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2021 federal budget and the CAF

Loachman

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Page 288-289 are the gameplan:
"The federal government has no tolerance for sexual misconduct or gender-based violence in the Canadian Armed Forces."

It's a pity that the federal government still lacks the same level of intolerance for the same things attributed to certain prime ministers:

Woman who accused Justin Trudeau of groping her at music festival speaks out
The incident referred to in the editorial did occur, the woman says
Andrew Buncombe 07 July 2018

A woman who accused Canadian Prime Minister Justin Trudeau of groping her almost two decades ago has broken her silence – saying she stands by her account but considers the matter closed.

 

Lumber

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It's a pity that the federal government still lacks the same level of intolerance for the same things attributed to certain prime ministers:

troll.jpg

And, to not be accused of the same, I'll actually add something to the conversation:

I think the CSC project, in mostly its entirety, is safe in the long term, post-covid reality. If big spending is what the LPC thinks is what the doctor ordered, what's better that $70B spent in Canada, supporting Canadian jobs.

edit: spelling
 
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Brad Sallows

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what's better that $70B spent in Canada


$50B spent elsewhere to get the same stuff, giving the foreigners 50 billion Canadian dollars to (ultimately) spend in Canada and giving us $20B to spend on other stuff. $70B gets spent in Canada, but we get the ships AND $20B more worth of stuff.
 

SeaKingTacco

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$50B spent elsewhere to get the same stuff, giving the foreigners 50 billion Canadian dollars to (ultimately) spend in Canada and giving us $20B to spend on other stuff. $70B gets spent in Canada, but we get the ships AND $20B more worth of stuff.
Normally, I am with you Brad. But not on warships.

If you don’t build them domestically, you also don’t get to refit and maintain them domestically and there is usually a catch on the IP as well. So- yeah, upfront purchase price might look better, but the O&M will kill you down the road.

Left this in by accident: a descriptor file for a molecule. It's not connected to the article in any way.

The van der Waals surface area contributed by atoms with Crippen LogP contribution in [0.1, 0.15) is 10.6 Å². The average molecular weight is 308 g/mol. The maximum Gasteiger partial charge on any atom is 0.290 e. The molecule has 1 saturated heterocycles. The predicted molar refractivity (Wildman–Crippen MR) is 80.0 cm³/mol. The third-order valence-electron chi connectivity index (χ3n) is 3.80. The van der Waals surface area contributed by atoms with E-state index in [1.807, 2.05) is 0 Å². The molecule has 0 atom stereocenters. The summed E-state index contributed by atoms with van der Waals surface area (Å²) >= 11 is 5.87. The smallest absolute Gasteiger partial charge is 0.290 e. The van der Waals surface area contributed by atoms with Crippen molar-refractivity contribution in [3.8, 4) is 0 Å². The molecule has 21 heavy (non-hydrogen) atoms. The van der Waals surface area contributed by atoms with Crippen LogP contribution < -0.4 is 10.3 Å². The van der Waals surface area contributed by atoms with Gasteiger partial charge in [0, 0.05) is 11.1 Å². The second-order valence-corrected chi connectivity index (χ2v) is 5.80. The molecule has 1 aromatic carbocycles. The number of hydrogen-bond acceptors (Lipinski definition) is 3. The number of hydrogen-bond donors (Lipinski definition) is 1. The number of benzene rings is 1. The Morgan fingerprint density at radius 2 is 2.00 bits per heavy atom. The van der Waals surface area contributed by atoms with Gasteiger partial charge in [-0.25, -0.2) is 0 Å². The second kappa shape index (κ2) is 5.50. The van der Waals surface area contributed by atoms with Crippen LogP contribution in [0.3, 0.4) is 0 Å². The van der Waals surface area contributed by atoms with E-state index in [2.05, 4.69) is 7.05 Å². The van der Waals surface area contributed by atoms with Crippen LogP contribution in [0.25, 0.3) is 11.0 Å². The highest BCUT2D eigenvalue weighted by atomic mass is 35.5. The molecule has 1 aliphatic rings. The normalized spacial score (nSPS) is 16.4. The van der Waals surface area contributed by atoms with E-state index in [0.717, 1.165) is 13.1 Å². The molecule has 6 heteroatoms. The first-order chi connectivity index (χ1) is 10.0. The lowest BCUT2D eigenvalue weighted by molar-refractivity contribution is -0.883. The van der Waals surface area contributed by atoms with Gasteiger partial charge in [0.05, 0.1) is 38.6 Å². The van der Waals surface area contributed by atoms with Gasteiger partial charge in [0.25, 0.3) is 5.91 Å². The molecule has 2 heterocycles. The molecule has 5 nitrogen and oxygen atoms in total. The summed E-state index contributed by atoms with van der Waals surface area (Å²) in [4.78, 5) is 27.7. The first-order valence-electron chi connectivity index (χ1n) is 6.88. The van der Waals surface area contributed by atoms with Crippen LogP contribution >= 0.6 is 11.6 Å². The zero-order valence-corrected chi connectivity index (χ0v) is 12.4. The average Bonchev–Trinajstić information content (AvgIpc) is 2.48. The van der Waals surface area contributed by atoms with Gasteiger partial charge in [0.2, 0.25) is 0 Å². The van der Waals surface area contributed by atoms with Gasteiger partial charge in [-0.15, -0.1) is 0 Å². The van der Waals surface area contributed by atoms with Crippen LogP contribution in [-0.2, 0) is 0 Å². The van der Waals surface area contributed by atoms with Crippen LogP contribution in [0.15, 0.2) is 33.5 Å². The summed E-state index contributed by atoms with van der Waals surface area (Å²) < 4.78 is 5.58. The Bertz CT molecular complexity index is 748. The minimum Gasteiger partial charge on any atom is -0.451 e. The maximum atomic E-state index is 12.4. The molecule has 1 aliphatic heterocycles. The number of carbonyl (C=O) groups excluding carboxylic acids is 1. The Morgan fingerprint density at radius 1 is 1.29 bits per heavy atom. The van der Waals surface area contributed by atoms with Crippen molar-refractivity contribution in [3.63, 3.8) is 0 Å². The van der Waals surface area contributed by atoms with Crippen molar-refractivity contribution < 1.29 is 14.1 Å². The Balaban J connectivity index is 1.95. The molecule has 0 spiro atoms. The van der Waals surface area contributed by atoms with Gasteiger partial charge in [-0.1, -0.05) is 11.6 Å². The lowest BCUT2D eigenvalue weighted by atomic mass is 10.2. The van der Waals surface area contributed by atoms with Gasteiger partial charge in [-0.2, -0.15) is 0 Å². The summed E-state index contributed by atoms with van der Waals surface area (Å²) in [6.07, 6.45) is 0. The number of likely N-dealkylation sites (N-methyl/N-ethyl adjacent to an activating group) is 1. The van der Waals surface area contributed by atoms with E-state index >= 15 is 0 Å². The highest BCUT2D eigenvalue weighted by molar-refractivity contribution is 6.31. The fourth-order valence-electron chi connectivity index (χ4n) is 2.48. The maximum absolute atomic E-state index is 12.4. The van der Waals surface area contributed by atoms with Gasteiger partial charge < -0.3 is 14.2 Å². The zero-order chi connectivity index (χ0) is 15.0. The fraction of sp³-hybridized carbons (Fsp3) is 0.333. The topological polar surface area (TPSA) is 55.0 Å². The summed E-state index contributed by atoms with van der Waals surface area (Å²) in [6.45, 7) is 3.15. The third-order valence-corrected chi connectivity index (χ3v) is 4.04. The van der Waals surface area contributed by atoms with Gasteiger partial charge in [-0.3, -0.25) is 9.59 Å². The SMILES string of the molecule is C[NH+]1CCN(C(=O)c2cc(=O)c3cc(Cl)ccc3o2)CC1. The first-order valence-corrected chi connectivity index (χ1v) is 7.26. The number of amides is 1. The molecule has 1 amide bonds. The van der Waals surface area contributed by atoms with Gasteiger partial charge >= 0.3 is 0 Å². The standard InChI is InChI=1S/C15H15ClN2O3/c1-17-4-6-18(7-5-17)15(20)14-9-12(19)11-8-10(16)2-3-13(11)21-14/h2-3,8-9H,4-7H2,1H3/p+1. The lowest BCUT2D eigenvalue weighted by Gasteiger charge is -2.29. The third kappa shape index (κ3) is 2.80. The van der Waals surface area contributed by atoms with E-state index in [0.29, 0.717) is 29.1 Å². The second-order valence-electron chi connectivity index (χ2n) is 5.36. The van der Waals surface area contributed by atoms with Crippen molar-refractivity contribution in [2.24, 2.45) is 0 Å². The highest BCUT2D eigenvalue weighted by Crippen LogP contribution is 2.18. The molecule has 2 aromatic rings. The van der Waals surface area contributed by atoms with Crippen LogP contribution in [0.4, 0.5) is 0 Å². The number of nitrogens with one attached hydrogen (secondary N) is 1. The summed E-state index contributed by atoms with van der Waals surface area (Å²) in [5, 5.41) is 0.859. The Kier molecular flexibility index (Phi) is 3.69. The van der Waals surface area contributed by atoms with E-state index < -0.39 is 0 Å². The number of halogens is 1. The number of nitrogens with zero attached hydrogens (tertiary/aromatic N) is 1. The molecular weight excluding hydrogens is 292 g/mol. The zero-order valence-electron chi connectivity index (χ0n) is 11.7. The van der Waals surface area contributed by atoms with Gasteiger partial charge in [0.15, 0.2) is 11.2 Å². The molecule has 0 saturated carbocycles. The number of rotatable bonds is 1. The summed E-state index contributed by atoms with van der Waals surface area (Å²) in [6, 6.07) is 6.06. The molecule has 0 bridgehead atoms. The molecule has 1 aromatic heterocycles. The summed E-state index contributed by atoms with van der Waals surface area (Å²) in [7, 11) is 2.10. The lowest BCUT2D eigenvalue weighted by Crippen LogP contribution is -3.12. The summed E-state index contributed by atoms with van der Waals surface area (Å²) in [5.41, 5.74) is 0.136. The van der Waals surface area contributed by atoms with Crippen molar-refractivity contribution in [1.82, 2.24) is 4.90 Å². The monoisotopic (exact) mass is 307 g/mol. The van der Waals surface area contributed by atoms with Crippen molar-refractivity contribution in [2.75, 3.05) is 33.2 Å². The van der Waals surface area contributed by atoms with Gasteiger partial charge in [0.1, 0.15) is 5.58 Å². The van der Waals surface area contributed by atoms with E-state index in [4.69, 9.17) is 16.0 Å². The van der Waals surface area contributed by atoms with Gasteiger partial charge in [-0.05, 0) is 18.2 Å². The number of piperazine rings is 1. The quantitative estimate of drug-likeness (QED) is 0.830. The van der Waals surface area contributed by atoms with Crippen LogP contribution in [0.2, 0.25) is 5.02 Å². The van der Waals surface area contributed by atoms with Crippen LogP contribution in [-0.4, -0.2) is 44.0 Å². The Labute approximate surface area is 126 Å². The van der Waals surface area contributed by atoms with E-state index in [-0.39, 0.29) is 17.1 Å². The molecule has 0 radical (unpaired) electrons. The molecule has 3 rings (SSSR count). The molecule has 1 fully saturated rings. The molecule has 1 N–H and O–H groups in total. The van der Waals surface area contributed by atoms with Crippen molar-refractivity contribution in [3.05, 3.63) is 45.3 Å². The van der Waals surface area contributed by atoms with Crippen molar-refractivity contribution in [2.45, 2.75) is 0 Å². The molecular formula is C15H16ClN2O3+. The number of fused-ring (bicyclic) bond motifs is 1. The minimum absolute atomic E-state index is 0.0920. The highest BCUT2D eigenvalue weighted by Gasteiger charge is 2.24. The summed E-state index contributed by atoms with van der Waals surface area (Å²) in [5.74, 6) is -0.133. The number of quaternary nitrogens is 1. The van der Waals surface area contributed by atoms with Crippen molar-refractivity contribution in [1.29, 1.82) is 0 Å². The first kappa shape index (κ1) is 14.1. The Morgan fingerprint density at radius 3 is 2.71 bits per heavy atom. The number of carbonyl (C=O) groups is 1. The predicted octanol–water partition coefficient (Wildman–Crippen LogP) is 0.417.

So, you probably don’t get the $20B to spend on other stuff. You give that to a foreign yard, too, eventually.
 

YZT580

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haven't we learnt our lesson yet? If we don't make it we can't control it which is one of the reasons for our poor showing in the vaccination process.
 

MilEME09

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haven't we learnt our lesson yet? If we don't make it we can't control it which is one of the reasons for our poor showing in the vaccination process.
We have also learned if we try to force our selves to make it, we don't do it right. There is nothing wrong with buying off shore if local industry cannot make a product of sufficient quality and cost. How much money did we waste trying to make combat boots in Quebec before we gave up and got BOOTFORGEN?
 

daftandbarmy

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Wasn't BFG just a temporary stopgap?
Animated GIF
 

YZT580

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We have also learned if we try to force our selves to make it, we don't do it right. There is nothing wrong with buying off shore if local industry cannot make a product of sufficient quality and cost. How much money did we waste trying to make combat boots in Quebec before we gave up and got BOOTFORGEN?
that is because we tried to make it in Quebec and long after we had lost most of our quality shoemakers to China
 

QV

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Not shocked to see this government is going to spend billions a year on child care forever. Is child care really the responsibility of the federal government?
 

daftandbarmy

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Not shocked to see this government is going to spend billions a year on child care forever. Is child care really the responsibility of the federal government?